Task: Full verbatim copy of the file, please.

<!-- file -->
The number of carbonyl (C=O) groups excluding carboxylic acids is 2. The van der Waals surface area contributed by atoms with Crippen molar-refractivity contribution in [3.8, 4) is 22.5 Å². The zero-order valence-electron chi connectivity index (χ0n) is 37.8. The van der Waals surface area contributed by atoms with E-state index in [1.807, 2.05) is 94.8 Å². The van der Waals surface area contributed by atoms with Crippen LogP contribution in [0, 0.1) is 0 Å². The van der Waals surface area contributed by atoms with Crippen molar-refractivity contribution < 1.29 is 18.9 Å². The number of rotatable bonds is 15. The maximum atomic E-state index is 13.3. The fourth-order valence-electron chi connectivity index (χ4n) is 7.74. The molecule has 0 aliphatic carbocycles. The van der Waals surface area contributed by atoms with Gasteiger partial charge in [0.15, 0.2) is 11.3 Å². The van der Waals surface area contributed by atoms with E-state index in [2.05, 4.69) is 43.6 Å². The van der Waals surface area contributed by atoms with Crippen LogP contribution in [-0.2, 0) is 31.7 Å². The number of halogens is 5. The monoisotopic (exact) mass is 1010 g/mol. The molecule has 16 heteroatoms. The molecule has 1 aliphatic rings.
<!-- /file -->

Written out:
The number of carbonyl (C=O) groups excluding carboxylic acids is 2. The van der Waals surface area contributed by atoms with Crippen molar-refractivity contribution in [3.8, 4) is 22.5 Å². The zero-order valence-electron chi connectivity index (χ0n) is 37.8. The van der Waals surface area contributed by atoms with E-state index in [1.807, 2.05) is 94.8 Å². The van der Waals surface area contributed by atoms with Crippen LogP contribution in [0, 0.1) is 0 Å². The van der Waals surface area contributed by atoms with Crippen molar-refractivity contribution < 1.29 is 18.9 Å². The number of rotatable bonds is 15. The maximum atomic E-state index is 13.3. The fourth-order valence-electron chi connectivity index (χ4n) is 7.74. The molecule has 0 aliphatic carbocycles. The van der Waals surface area contributed by atoms with Gasteiger partial charge in [0.15, 0.2) is 11.3 Å². The van der Waals surface area contributed by atoms with E-state index in [2.05, 4.69) is 43.6 Å². The van der Waals surface area contributed by atoms with Crippen LogP contribution in [-0.2, 0) is 31.7 Å². The number of halogens is 5. The monoisotopic (exact) mass is 1010 g/mol. The molecule has 16 heteroatoms. The molecule has 1 aliphatic rings.